by Michigan Technological University, October 2, 2018 in ScienceDaily
… “Wildfires are such a huge source of aerosol in the atmosphere with a combination of cooling and warming properties, that understanding the delicate balance can have profound consequences on how accurately we can predict future changes,” says Claudio Mazzoleni, professor of physics, and one of the authors of the paper.
As wildfires increase in size and frequency in the world’s arid regions, more aerosol particles could be injected into the free troposphere where they are slower to oxidize, contributing another important consideration to the study of atmospheric science and climate change.
by Anthony Watts, August 23, 2018 in WUWT
The world is on fire. Or so it appears in this image from NASA’s Worldview. The red points overlaid on the image designate those areas that by using thermal bands detect actively burning fires. Africa seems to have the most concentrated fires. This could be due to the fact that these are most likely agricultural fires. The location, widespread nature, and number of fires suggest that these fires were deliberately set to manage land. Farmers often use fire to return nutrients to the soil and to clear the ground of unwanted plants. While fire helps enhance crops and grasses for pasture, the fires also produce smoke that degrades air quality.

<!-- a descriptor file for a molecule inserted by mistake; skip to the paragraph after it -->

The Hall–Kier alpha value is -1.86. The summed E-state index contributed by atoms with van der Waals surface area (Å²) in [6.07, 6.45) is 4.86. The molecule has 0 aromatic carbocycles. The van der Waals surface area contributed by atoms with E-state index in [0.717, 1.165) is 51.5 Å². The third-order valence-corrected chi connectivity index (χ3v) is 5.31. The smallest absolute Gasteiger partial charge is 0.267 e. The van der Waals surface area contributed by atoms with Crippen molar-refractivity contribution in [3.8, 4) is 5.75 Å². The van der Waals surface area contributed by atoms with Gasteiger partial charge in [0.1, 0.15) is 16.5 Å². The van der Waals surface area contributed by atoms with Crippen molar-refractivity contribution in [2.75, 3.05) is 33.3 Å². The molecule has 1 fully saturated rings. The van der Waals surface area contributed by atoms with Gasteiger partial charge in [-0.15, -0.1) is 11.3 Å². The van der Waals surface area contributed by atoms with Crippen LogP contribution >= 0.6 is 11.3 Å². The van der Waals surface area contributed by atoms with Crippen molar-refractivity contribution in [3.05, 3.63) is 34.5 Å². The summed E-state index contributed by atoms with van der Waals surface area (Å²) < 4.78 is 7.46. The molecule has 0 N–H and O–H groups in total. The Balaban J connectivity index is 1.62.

by Michaele Bastach, August 10, 2018 in WUWT
With wildfires engulfing over 620,000 acres of California, there’s been a concerted media campaign to single out man-made global warming as the primary force behind the deadly blazes.
But that’s not what the data suggests, according to University of Washington climate scientist Cliff Mass.
“So there is a lot of misinformation going around in the media, some environmental advocacy groups, and some politicians,” Mass wrote in the first of a series of blog posts analyzing the California wildfires.
by Larry Hamlin, August 1, 2018 in WUWT
The L. A. Times published a Ca. climate alarmist wildfire story falsely claiming that the states most recent wildfires are result of “heat like the state has never seen”.
As usual with climate fear articles like this one in the L. A. Times the scientific reality present a far different picture. The latest scientific study completed by the Royal Society concludes that global wildfires are in decline.
by David Middleton, July 31, 1018 in WUWT
This post was inspired by Anthony Watts’ recent post about wildfires and their unwillingness to cooperate with the Gorebal Warming narrative.
A Geological Perspective of Wildfires
The Fire Window
Geological evidence for ancient wildfires generally consists of sedimentary charcoal deposits (inertinite). Fossil charcoal is also a key factor in understanding the evolution of Earth’s atmosphere, particularly oxygen content. The first clear evidence of fire is in the Late Silurian.